Each page illustrates aspects of children’s lives (at home, at work, schooling, gender inequality, being “on the move” due to adoption, kidnapping, immigration, etc.) and has the text of a related Article from the UN Convention on the Rights of the Child in a box at the bottom (the simplified text was a bit jarring to me, but appropriate for children). Sometimes, one child’s situation is used as an example of a certain aspect of children’s lives; sometimes, two or more are juxtaposed. There is a section for “learning more” and a great list of sources for all the statistical information in the book. The Children and the future section is a bit of a platform for UNICEF programs, but it is still very good.

The Adventures of Jack Lime
by James Leck - Short detective stories written in the style of a 1950s potboiler. And I quote:

"What you are about to read are some of the more interesting cases that have crossed my desk. You see, I'm a detective, a private investigator, a gumshoe. What I do is fix problems for people who need their problems fixed. My name is Jack Lime, and these are my stories."

This book fell into my lap several months before Leck made a series of successful and entertaining class visits to several OPL branches (including Rockcliffe Park, which I was temporarily supervising at the time). Leck was fun to work with, and was great with kids. I hope to see more of Jack Lime, since it's always a struggle to find funny, interesting middle grade books with appeal to both boys and girls.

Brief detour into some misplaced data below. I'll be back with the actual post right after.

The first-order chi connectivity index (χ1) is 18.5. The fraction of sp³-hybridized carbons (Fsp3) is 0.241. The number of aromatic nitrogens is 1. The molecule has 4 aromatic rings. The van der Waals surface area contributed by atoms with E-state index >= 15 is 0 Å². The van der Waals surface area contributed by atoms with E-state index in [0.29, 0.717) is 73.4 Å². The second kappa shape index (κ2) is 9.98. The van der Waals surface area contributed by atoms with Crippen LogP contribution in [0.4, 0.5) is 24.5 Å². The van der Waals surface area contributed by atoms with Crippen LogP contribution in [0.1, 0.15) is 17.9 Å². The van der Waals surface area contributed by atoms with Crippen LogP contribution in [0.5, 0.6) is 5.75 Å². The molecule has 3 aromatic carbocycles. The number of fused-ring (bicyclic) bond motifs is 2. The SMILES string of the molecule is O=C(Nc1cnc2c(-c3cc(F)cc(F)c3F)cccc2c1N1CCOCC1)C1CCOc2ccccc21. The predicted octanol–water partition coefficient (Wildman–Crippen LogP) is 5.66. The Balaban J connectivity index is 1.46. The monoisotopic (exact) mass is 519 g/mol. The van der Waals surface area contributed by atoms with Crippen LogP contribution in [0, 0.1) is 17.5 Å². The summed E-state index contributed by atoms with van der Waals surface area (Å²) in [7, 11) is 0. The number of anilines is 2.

A Second Is A Hiccup
by Hazel Hutchins - A book about time (and thus, math) for the middle grades set. In other words, a pink polka-dotted unicorn. Thank your lucky stars for this charming, engaging book that illustrates different units of time with real-life examples. For instance, "A second is a hiccup--the time it takes to kiss your mom, or jump a rope, or turn around," and "If you build a sandy tower / Run right through a sprinkly shower / Climb a tree and smell a flower / Pretend you have a secret power / That should nicely fill / An hour."


Kat, Incorrigible by Stephanie Burgis - A Regency England tale for young girls, about a widower parson, his three unruly daughters, and a family secret. As previously blogged, this tale features "three quarrelling sisters, two highwayman (real/not), secret family magical powers, romance, the clergy, and a flying teacup." Flavia de Luce for the 8-12 year old set.